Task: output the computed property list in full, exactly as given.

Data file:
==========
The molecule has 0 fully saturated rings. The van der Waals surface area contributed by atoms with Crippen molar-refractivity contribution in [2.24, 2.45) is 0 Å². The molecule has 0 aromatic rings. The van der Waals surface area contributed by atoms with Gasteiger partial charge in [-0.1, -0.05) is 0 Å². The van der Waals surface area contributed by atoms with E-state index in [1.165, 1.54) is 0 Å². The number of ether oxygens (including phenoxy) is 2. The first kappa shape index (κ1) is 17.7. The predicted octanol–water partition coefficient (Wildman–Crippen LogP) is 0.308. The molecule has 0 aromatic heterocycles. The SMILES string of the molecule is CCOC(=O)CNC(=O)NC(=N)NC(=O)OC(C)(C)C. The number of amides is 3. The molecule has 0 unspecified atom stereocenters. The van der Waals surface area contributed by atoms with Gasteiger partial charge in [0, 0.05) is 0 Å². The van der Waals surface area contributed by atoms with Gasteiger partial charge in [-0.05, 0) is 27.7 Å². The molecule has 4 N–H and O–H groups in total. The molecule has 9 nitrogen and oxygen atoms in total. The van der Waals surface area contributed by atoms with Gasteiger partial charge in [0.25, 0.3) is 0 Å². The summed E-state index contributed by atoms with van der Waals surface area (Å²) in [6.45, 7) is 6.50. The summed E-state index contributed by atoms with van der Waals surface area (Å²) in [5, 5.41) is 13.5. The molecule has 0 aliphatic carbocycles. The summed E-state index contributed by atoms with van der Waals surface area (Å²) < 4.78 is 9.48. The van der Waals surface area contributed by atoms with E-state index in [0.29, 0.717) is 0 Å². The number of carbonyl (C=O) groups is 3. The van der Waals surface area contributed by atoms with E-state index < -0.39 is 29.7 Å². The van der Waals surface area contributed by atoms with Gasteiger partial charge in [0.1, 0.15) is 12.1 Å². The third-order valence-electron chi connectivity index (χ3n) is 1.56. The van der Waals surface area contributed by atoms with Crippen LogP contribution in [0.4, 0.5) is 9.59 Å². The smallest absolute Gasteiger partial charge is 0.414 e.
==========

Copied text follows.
The molecule has 0 fully saturated rings. The van der Waals surface area contributed by atoms with Crippen molar-refractivity contribution in [2.24, 2.45) is 0 Å². The molecule has 0 aromatic rings. The van der Waals surface area contributed by atoms with Gasteiger partial charge in [-0.1, -0.05) is 0 Å². The van der Waals surface area contributed by atoms with E-state index in [1.165, 1.54) is 0 Å². The number of ether oxygens (including phenoxy) is 2. The first kappa shape index (κ1) is 17.7. The predicted octanol–water partition coefficient (Wildman–Crippen LogP) is 0.308. The molecule has 0 aromatic heterocycles. The SMILES string of the molecule is CCOC(=O)CNC(=O)NC(=N)NC(=O)OC(C)(C)C. The number of amides is 3. The molecule has 0 unspecified atom stereocenters. The van der Waals surface area contributed by atoms with Gasteiger partial charge in [0, 0.05) is 0 Å². The van der Waals surface area contributed by atoms with Gasteiger partial charge in [-0.05, 0) is 27.7 Å². The molecule has 4 N–H and O–H groups in total. The molecule has 9 nitrogen and oxygen atoms in total. The van der Waals surface area contributed by atoms with Gasteiger partial charge in [0.25, 0.3) is 0 Å². The summed E-state index contributed by atoms with van der Waals surface area (Å²) in [6.45, 7) is 6.50. The summed E-state index contributed by atoms with van der Waals surface area (Å²) in [5, 5.41) is 13.5. The molecule has 0 aliphatic carbocycles. The summed E-state index contributed by atoms with van der Waals surface area (Å²) < 4.78 is 9.48. The van der Waals surface area contributed by atoms with E-state index in [0.29, 0.717) is 0 Å². The number of carbonyl (C=O) groups is 3. The van der Waals surface area contributed by atoms with E-state index < -0.39 is 29.7 Å². The van der Waals surface area contributed by atoms with Gasteiger partial charge in [0.1, 0.15) is 12.1 Å². The third-order valence-electron chi connectivity index (χ3n) is 1.56. The van der Waals surface area contributed by atoms with Crippen LogP contribution in [0.4, 0.5) is 9.59 Å². The smallest absolute Gasteiger partial charge is 0.414 e.